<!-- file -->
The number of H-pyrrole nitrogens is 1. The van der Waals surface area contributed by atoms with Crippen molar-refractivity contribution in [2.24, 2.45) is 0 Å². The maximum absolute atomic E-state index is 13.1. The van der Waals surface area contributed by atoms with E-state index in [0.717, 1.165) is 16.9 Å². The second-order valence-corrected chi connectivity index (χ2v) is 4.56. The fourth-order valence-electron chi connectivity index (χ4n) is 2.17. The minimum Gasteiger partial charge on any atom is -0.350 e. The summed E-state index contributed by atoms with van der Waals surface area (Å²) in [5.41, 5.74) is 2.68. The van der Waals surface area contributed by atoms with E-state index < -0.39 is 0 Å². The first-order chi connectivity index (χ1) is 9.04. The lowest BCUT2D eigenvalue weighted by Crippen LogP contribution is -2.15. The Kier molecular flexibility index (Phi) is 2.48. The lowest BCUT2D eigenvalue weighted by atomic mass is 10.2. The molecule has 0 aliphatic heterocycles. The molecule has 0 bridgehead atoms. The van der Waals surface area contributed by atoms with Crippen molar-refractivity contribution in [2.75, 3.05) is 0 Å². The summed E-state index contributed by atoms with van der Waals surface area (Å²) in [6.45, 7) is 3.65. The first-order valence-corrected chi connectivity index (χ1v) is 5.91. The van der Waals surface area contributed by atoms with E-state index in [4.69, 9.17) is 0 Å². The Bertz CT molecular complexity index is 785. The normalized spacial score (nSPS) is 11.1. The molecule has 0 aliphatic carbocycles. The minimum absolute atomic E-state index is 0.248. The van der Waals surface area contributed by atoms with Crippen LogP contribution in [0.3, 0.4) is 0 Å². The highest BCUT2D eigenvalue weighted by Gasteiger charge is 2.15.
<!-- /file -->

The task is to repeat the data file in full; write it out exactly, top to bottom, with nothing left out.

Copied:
The number of H-pyrrole nitrogens is 1. The van der Waals surface area contributed by atoms with Crippen molar-refractivity contribution in [2.24, 2.45) is 0 Å². The maximum absolute atomic E-state index is 13.1. The van der Waals surface area contributed by atoms with E-state index in [0.717, 1.165) is 16.9 Å². The second-order valence-corrected chi connectivity index (χ2v) is 4.56. The fourth-order valence-electron chi connectivity index (χ4n) is 2.17. The minimum Gasteiger partial charge on any atom is -0.350 e. The summed E-state index contributed by atoms with van der Waals surface area (Å²) in [5.41, 5.74) is 2.68. The van der Waals surface area contributed by atoms with E-state index < -0.39 is 0 Å². The first-order chi connectivity index (χ1) is 9.04. The lowest BCUT2D eigenvalue weighted by Crippen LogP contribution is -2.15. The Kier molecular flexibility index (Phi) is 2.48. The lowest BCUT2D eigenvalue weighted by atomic mass is 10.2. The molecule has 0 aliphatic heterocycles. The molecule has 0 bridgehead atoms. The van der Waals surface area contributed by atoms with Crippen molar-refractivity contribution in [2.75, 3.05) is 0 Å². The summed E-state index contributed by atoms with van der Waals surface area (Å²) in [6.45, 7) is 3.65. The first-order valence-corrected chi connectivity index (χ1v) is 5.91. The van der Waals surface area contributed by atoms with E-state index in [4.69, 9.17) is 0 Å². The Bertz CT molecular complexity index is 785. The normalized spacial score (nSPS) is 11.1. The molecule has 0 aliphatic carbocycles. The minimum absolute atomic E-state index is 0.248. The van der Waals surface area contributed by atoms with Crippen LogP contribution in [0.3, 0.4) is 0 Å². The highest BCUT2D eigenvalue weighted by Gasteiger charge is 2.15.